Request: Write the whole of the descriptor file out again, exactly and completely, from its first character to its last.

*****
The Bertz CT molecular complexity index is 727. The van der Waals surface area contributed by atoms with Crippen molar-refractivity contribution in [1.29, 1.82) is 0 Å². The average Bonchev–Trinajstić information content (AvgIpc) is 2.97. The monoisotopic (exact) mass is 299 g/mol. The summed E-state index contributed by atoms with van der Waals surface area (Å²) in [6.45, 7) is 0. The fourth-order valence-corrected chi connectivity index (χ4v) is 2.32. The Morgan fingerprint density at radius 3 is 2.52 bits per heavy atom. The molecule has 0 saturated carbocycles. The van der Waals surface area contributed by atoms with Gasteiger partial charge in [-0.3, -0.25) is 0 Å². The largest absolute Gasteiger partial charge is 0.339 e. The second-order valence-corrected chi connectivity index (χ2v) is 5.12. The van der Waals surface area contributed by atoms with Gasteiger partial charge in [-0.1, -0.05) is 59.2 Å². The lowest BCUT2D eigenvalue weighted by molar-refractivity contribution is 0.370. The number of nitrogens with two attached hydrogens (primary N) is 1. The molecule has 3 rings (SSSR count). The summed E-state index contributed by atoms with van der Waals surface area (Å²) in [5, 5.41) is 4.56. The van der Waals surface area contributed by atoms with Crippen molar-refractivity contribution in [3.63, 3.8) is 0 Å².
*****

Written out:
The Bertz CT molecular complexity index is 727. The van der Waals surface area contributed by atoms with Crippen molar-refractivity contribution in [1.29, 1.82) is 0 Å². The average Bonchev–Trinajstić information content (AvgIpc) is 2.97. The monoisotopic (exact) mass is 299 g/mol. The summed E-state index contributed by atoms with van der Waals surface area (Å²) in [6.45, 7) is 0. The fourth-order valence-corrected chi connectivity index (χ4v) is 2.32. The Morgan fingerprint density at radius 3 is 2.52 bits per heavy atom. The molecule has 0 saturated carbocycles. The van der Waals surface area contributed by atoms with Gasteiger partial charge in [-0.3, -0.25) is 0 Å². The largest absolute Gasteiger partial charge is 0.339 e. The second-order valence-corrected chi connectivity index (χ2v) is 5.12. The van der Waals surface area contributed by atoms with Gasteiger partial charge in [-0.1, -0.05) is 59.2 Å². The lowest BCUT2D eigenvalue weighted by molar-refractivity contribution is 0.370. The number of nitrogens with two attached hydrogens (primary N) is 1. The molecule has 3 rings (SSSR count). The summed E-state index contributed by atoms with van der Waals surface area (Å²) in [5, 5.41) is 4.56. The van der Waals surface area contributed by atoms with Crippen molar-refractivity contribution in [3.63, 3.8) is 0 Å².